Technology Transfer Case Studies

 

Photo-thermal common-path interferometry

Technology type: High performance optics and optical metrology

Institution: Stanford University
Contact: Alexander Alexandrovski
Stanford Photo-Thermal Solutions
15-1598 6th Avenue, PO Box 493039, Keaau, HI 96749
(408) 898-0446
www.stan-pts.com
Supporting agency: National Science Foundation
Technology source: LIGO Scientific Collaboration (LSC) members outside of LIGO Laboratory

The commercial use of nonlinear optical materials requires that properties other than nonlinear coefficients and birefringence be measured. These properties include absorption, surface and bulk damage limits, grey tracking and green induced infrared absorption. One of the most important properties is simple light absorption. In the early years of the field the absorption was large but as the materials improved and the absorption became smaller, more sensitive measurement techniques were needed. When Advanced LIGO began development in the late 90s, [ptcpi]it was clear that a close comparison between the properties of silica and sapphire for test mass substrates would require measurements techniques with much higher sensitivity. The absorption of the ion beam sputtered coatings in aLIGO would be in the sub-ppm region. Several different pump probe techniques were developed, but the best approach was the Photo-Thermal Common Path Interferometry (PTCPI) developed at Stanford University by Alexander Alexandrovski.

In PTCPI a small high-power pump laser beam is used to illuminate a sample to be measured, and a second larger low-power probe is centered on the first beam. The thermo-optic distortions due to the heating of the sample by the pump beam produce a small lens-like distortion on the probe beam phase front and CTCPI measures this distortion with dual-beam interferometric sensitivity. In response to a broad interest in this approach, a company was incorporated, Stanford Photo-Thermal Solutions (SPTS), to meet the needs of the optics community for industrial and research equipment for the measurement of surface and bulk absorptions, and also to provide services for the measurement of samples. Since its founding SPTS has had sold 30 complete measurement systems and has over 100 service customers in the optics and homeland security communities and is currently incorporated and operating in Hawaii.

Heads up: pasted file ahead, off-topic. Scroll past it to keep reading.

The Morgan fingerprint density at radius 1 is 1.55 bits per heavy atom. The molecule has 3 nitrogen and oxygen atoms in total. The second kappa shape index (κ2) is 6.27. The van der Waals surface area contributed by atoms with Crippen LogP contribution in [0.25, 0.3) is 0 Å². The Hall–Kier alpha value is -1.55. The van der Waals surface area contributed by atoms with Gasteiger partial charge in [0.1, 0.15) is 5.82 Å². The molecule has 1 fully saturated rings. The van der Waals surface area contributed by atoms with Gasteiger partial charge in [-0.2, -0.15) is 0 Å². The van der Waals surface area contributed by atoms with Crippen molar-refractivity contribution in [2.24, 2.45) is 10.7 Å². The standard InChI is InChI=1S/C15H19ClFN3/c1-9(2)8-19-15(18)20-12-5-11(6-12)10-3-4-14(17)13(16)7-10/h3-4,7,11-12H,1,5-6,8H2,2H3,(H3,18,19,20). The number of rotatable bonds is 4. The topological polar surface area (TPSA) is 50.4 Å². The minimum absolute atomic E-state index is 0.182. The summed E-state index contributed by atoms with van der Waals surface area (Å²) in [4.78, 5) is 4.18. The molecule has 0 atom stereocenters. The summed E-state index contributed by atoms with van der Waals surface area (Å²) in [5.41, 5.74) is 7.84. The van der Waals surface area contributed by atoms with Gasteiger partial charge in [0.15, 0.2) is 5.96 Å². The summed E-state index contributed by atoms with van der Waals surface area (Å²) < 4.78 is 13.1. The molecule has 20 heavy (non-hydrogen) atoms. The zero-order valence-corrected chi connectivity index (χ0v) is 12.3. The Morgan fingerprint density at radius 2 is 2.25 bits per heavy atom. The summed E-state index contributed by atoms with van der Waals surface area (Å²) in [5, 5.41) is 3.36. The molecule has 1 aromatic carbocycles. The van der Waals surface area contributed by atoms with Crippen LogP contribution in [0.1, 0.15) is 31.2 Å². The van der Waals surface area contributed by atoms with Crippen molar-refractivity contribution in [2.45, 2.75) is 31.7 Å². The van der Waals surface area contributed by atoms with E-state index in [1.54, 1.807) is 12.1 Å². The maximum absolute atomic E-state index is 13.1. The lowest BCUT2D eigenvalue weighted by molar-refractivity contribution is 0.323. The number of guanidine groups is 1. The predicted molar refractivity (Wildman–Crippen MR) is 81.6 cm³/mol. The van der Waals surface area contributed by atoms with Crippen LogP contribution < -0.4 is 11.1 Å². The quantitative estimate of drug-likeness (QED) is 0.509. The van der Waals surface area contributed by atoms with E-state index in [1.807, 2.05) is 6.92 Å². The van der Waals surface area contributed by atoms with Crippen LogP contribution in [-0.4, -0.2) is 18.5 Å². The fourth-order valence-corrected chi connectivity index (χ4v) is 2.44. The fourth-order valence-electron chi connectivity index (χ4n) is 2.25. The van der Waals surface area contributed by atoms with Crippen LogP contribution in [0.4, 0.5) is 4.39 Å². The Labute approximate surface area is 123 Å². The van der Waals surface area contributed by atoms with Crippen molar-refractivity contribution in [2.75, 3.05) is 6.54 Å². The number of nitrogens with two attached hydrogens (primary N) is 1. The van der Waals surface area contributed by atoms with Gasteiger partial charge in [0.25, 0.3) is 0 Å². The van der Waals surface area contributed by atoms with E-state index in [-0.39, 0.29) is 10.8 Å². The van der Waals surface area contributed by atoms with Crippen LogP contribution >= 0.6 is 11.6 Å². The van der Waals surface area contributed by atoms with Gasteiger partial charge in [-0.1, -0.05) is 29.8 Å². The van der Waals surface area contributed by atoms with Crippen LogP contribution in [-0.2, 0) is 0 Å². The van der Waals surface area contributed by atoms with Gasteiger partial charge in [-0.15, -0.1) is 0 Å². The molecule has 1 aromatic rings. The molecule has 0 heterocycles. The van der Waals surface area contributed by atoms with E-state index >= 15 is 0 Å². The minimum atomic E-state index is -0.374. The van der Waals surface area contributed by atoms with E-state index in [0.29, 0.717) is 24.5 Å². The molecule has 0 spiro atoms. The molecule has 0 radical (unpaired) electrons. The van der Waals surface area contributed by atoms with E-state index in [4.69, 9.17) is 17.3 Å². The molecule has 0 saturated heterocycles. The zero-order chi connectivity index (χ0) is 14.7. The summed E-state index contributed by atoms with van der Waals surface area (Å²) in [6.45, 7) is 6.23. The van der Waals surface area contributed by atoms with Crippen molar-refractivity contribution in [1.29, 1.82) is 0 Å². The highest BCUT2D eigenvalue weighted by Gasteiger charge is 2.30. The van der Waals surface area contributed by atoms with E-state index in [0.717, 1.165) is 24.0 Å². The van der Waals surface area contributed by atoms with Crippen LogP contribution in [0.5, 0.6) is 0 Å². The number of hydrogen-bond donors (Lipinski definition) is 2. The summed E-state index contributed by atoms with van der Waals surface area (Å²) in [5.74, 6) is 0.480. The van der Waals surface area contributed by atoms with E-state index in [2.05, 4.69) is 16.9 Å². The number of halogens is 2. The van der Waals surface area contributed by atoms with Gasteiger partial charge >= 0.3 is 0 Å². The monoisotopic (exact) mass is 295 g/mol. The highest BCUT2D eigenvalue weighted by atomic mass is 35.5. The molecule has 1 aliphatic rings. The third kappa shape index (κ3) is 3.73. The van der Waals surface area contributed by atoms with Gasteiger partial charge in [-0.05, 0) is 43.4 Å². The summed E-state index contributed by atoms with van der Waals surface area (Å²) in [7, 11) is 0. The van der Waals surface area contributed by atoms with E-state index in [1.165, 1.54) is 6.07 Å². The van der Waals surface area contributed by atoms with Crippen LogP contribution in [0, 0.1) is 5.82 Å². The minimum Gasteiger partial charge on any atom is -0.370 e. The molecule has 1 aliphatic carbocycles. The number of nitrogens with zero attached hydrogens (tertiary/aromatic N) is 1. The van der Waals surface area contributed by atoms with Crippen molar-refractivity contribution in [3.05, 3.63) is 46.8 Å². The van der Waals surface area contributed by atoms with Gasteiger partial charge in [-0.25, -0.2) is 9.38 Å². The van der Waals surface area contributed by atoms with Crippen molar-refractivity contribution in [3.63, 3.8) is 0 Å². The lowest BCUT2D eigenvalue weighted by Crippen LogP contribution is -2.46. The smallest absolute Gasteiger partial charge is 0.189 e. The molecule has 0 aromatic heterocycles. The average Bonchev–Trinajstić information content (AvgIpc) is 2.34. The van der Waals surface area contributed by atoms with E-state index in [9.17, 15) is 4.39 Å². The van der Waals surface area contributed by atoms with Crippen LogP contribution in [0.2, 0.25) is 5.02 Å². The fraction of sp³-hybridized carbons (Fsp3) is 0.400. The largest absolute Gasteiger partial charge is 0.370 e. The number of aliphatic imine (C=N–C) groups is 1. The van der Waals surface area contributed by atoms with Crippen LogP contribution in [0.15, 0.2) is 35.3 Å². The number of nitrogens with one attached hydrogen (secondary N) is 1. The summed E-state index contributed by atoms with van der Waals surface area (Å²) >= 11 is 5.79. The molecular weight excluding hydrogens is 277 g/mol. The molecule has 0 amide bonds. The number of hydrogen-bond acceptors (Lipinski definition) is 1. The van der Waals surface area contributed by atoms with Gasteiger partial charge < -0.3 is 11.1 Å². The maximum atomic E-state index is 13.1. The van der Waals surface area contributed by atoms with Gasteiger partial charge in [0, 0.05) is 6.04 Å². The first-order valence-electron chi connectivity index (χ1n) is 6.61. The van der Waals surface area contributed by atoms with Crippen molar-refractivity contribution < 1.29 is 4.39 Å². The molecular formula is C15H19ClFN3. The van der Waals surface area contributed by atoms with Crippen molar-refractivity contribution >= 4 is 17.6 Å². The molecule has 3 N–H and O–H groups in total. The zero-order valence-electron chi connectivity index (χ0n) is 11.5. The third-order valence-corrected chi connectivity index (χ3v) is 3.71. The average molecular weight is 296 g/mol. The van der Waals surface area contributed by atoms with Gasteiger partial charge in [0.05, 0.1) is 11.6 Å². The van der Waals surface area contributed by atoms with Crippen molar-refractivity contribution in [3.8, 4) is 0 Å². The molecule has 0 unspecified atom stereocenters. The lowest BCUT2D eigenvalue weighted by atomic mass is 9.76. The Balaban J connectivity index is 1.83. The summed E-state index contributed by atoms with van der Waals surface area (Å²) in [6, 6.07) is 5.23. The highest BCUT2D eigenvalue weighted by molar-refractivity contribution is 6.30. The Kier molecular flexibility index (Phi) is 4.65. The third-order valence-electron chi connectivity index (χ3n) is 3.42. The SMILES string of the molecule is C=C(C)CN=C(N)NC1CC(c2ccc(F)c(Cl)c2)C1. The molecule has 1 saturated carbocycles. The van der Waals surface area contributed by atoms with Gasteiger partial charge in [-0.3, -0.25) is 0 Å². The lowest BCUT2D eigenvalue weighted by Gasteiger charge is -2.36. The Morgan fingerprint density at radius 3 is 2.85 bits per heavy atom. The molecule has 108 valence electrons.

Adaptive laser beam shaping

Technology type: Optical components

Institution: University of Florida Gainesville
Contact: David Tanner tanner(at)phys.ufl.edu, (352) 392-4718
Funding agency: National Science Foundation
Technology source: LIGO Scientific Collaboration (LSC) members outside of LIGO Laboratory

Thermally-induced laser-beam wavefront distortions are typically caused when a high-power laser beam passes through an nominally transparent optical element. A small amount of residual optical absorption causes the optical element to be slightly heated where the beam intensity is highest. This heating produces wavefront errors through either thermo-elastic distortion of the element figure or thermo-optical change in the refractive index. The high laser power and extreme sensitivity to beam distortions has required the LIGO team to develop adaptive laser beam shaping techniques. We have developed an approach to correcting this distortion for our application in gravitational wave detectors by using a second transparent element and placing heaters on the edge to apply a compensating heat induced distortion, thus flattening the wavefront. By using several heating elements, more complicated aberrations can be compensated.

This technology can benefit the larger industrial and homeland security base. High-power laser systems are now used in a wide variety of applications, including directed laser energy weapons, laser radars, scientific and research applications of high power laser systems, welding, material cutting, and hole drilling. As the laser power continues to increase and new applications emerge, the need to control the beam wavefront will become an increasingly difficult challenge.

 

High power electro-optical modulator

Technology type: Optical components

Institution: University of Florida Gainesville
Contact: Volker Quetschke volker.quetschke(at)utb.edu, (956) 882-6723